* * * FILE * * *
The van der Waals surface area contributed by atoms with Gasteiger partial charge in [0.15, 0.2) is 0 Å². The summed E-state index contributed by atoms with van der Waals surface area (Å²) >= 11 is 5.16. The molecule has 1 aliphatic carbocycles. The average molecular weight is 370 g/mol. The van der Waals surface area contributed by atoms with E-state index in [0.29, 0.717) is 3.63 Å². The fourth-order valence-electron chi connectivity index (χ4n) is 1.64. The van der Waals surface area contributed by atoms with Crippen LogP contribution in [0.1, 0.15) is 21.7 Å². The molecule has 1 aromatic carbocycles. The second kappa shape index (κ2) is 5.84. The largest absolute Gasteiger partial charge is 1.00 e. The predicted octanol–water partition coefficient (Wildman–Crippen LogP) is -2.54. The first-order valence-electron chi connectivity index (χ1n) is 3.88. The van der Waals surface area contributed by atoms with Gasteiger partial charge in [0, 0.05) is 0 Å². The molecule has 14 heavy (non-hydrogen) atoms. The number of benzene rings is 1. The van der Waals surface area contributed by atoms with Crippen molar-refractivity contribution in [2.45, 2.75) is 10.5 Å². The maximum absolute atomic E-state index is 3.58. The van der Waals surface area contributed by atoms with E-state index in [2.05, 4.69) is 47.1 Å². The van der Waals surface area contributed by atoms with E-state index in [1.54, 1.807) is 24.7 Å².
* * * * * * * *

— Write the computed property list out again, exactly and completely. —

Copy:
The van der Waals surface area contributed by atoms with Gasteiger partial charge in [0.15, 0.2) is 0 Å². The summed E-state index contributed by atoms with van der Waals surface area (Å²) >= 11 is 5.16. The molecule has 1 aliphatic carbocycles. The average molecular weight is 370 g/mol. The van der Waals surface area contributed by atoms with E-state index in [0.29, 0.717) is 3.63 Å². The fourth-order valence-electron chi connectivity index (χ4n) is 1.64. The van der Waals surface area contributed by atoms with Crippen LogP contribution in [0.1, 0.15) is 21.7 Å². The molecule has 1 aromatic carbocycles. The second kappa shape index (κ2) is 5.84. The largest absolute Gasteiger partial charge is 1.00 e. The predicted octanol–water partition coefficient (Wildman–Crippen LogP) is -2.54. The first-order valence-electron chi connectivity index (χ1n) is 3.88. The van der Waals surface area contributed by atoms with Gasteiger partial charge in [0, 0.05) is 0 Å². The molecule has 14 heavy (non-hydrogen) atoms. The number of benzene rings is 1. The van der Waals surface area contributed by atoms with Crippen molar-refractivity contribution in [2.45, 2.75) is 10.5 Å². The maximum absolute atomic E-state index is 3.58. The van der Waals surface area contributed by atoms with E-state index in [2.05, 4.69) is 47.1 Å². The van der Waals surface area contributed by atoms with E-state index in [1.54, 1.807) is 24.7 Å².